After entry to the U.S., please be sure to download a copy of your I-94 record and upload a copy to iMIT.
If any questions arise during or after your time at U.S. Customs and Border Protection Primary or Secondary Inspection, you or USCBP can contact the MIT International Students Office (ISO) directly. During normal business hours (Monday-Friday between 9:00am-4:00pm Eastern Time), please contact the ISO main office by phone (617-253-3795). Outside of business hours, you may reach the ISO directly (617-258-5480) or by calling MIT Police (617-253-2996 or 617-253-1212) and MIT Police will notify ISO Staff to contact you by the phone number you provide.
Travel Within the US (especially near Canada or Mexico Border)
Students traveling within the US (anywhere outside of Cambridge/Boston) are always advised to carry their original passport, Form I-20, I-94 record, and proof of enrollment at MIT as evidence of their valid student visa status in the US. This information can be requested by Federal authorities, especially if traveling by airplane, train, or bus.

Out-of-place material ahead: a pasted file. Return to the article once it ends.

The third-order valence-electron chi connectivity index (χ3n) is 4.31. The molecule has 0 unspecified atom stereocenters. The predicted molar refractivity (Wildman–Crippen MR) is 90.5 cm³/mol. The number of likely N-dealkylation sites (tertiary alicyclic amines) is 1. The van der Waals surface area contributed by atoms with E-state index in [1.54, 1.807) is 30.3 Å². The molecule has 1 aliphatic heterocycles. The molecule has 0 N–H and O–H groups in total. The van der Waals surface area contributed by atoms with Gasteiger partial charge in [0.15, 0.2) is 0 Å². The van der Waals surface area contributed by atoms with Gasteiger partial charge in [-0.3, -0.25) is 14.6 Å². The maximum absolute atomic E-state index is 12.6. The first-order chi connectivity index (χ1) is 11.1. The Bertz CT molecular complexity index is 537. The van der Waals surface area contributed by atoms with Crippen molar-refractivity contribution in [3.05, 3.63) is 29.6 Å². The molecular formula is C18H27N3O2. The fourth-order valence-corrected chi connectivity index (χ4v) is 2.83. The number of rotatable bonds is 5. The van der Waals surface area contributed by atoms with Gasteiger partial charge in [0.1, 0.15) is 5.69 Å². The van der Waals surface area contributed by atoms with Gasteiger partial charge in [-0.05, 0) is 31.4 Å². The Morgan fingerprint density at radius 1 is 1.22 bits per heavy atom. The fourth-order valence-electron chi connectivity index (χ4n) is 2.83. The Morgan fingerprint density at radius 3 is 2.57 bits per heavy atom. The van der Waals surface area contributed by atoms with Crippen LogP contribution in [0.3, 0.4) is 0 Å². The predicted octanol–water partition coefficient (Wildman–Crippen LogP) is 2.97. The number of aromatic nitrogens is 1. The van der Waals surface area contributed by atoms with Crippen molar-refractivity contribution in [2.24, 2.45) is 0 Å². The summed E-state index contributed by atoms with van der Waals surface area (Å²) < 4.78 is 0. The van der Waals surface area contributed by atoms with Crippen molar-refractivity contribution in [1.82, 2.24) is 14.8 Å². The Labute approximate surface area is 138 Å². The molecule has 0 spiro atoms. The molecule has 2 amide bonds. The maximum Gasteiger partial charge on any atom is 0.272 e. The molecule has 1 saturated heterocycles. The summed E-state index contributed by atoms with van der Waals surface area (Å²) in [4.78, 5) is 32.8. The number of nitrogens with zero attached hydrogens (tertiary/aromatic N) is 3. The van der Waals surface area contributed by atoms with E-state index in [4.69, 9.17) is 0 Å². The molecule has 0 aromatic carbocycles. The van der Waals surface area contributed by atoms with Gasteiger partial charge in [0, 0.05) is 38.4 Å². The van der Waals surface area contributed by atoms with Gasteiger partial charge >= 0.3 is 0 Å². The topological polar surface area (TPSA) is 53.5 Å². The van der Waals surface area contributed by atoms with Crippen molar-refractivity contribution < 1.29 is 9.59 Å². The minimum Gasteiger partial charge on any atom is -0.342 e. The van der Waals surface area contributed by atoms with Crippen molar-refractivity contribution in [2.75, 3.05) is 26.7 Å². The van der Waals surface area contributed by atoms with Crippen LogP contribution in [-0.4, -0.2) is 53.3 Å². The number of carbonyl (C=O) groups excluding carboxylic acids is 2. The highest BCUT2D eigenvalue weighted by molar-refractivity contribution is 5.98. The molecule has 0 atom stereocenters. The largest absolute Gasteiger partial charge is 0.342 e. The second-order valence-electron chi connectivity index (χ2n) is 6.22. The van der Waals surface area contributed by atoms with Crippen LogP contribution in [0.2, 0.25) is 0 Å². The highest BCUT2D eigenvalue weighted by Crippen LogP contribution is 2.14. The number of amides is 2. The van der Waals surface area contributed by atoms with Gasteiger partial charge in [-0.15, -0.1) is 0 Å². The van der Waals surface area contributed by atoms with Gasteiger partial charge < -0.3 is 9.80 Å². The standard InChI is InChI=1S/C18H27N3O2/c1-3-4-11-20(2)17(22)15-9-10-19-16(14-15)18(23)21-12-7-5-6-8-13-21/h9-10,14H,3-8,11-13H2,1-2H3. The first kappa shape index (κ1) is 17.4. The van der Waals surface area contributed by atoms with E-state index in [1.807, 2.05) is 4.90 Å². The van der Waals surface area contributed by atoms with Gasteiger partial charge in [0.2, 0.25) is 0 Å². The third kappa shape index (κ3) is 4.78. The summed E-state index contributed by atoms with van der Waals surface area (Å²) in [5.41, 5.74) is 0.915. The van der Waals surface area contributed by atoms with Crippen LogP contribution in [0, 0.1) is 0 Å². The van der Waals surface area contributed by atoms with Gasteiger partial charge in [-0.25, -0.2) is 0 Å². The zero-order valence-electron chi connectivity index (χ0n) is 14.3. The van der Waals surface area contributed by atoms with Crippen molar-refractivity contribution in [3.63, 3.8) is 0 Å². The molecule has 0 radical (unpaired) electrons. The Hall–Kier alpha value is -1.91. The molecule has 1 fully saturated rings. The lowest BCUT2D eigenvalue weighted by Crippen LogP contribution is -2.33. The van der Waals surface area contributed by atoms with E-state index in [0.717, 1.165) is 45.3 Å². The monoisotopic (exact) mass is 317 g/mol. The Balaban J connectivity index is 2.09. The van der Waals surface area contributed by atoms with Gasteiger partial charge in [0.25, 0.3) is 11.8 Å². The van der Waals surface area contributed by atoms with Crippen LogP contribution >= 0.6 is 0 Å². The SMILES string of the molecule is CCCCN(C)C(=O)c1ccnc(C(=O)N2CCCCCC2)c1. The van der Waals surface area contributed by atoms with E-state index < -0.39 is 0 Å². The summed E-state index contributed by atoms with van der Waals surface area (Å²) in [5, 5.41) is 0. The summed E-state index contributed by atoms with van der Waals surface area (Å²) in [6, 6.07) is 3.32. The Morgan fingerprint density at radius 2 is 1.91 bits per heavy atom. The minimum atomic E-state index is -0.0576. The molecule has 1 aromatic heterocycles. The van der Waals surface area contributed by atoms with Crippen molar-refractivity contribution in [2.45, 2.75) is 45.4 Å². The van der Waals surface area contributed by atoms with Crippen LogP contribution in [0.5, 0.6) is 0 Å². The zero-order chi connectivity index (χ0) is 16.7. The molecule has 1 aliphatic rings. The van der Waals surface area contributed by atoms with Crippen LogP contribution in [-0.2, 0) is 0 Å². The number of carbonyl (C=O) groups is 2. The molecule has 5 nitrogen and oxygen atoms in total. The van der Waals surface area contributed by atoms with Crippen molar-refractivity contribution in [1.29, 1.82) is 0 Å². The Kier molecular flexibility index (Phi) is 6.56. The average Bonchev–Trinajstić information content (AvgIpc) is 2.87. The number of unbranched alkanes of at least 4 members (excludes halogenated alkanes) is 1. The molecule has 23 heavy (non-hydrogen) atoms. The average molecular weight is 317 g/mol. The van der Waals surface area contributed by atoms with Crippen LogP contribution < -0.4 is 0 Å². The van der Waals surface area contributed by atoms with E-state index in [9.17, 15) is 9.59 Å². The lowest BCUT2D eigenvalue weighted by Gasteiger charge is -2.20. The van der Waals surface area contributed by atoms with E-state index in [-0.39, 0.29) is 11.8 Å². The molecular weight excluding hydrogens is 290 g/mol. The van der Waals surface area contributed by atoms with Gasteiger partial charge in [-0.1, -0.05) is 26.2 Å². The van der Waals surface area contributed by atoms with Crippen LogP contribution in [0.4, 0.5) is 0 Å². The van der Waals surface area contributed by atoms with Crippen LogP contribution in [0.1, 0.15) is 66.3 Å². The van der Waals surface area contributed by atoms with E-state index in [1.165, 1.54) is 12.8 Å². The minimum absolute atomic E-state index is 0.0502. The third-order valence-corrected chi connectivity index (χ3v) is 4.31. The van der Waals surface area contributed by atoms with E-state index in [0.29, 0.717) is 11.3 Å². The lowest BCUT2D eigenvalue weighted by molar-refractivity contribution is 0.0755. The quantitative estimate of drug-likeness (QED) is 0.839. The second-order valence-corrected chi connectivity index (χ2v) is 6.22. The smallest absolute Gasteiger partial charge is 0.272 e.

U.S. Customs and Border Protection (CBP) will occasionally conduct enforcement activities (transportation checks, traffic stops) near the US-Canada and US-Mexico borders, claiming authority to do such random checks within a 100-mile border zone from Canada or Mexico. Therefore, it is important to carry your original visa documentation with you when traveling in these areas.
If any questions arise, please feel free to contact your ISO Advisor.
Request a Form I-20 with ISO Travel Signature
Students should check page 2 of your current Form I-20 for a ISO advisor signed travel signature. This signature should be dated at least within 12 months of the day you plan to re-enter the U.S.
To request an updated travel signature, visit the ISO during business hours and drop off your most current Form I-20 at the reception desk. You may return to the ISO after 2 business days to pick-up your Form I-20 with new travel signature.
Forgot to pick up your Form I-20 before travel?
Create an express shipping label to have the ISO mail the document to you.
Please see our pages on Traveling to Canada, Mexico, or Adjacent Islands or Travel for Canadians, for different guidelines on travel, if your situation applies. Also, see U.S. Student and Exchange Visitor Program guidelines on Travel Re-entry for F Visa.